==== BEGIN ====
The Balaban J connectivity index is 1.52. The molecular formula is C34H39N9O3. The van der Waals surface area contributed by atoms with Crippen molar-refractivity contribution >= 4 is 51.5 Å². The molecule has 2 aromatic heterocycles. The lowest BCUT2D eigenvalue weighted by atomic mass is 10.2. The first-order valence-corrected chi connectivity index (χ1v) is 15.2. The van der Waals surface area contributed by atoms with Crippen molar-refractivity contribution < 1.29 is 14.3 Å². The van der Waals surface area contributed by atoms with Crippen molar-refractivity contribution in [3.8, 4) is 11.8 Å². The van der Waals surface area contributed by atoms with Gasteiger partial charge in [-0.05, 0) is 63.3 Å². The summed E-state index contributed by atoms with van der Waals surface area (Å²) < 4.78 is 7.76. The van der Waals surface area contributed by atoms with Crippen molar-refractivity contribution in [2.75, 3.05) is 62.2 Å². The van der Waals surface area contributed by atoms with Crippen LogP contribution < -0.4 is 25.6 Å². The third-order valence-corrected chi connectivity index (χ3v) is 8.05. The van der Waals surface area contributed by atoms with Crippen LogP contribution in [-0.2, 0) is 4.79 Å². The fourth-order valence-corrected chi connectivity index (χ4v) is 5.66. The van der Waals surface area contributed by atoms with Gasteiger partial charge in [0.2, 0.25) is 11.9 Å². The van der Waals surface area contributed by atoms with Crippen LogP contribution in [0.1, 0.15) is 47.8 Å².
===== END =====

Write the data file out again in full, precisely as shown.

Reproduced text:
The Balaban J connectivity index is 1.52. The molecular formula is C34H39N9O3. The van der Waals surface area contributed by atoms with Crippen molar-refractivity contribution >= 4 is 51.5 Å². The molecule has 2 aromatic heterocycles. The lowest BCUT2D eigenvalue weighted by atomic mass is 10.2. The first-order valence-corrected chi connectivity index (χ1v) is 15.2. The van der Waals surface area contributed by atoms with Crippen molar-refractivity contribution < 1.29 is 14.3 Å². The van der Waals surface area contributed by atoms with Crippen molar-refractivity contribution in [3.8, 4) is 11.8 Å². The van der Waals surface area contributed by atoms with Gasteiger partial charge in [-0.05, 0) is 63.3 Å². The summed E-state index contributed by atoms with van der Waals surface area (Å²) < 4.78 is 7.76. The van der Waals surface area contributed by atoms with Crippen molar-refractivity contribution in [2.75, 3.05) is 62.2 Å². The van der Waals surface area contributed by atoms with Crippen LogP contribution < -0.4 is 25.6 Å². The third-order valence-corrected chi connectivity index (χ3v) is 8.05. The van der Waals surface area contributed by atoms with Crippen LogP contribution in [-0.2, 0) is 4.79 Å². The fourth-order valence-corrected chi connectivity index (χ4v) is 5.66. The van der Waals surface area contributed by atoms with Gasteiger partial charge in [0.2, 0.25) is 11.9 Å². The van der Waals surface area contributed by atoms with Crippen LogP contribution in [0.1, 0.15) is 47.8 Å².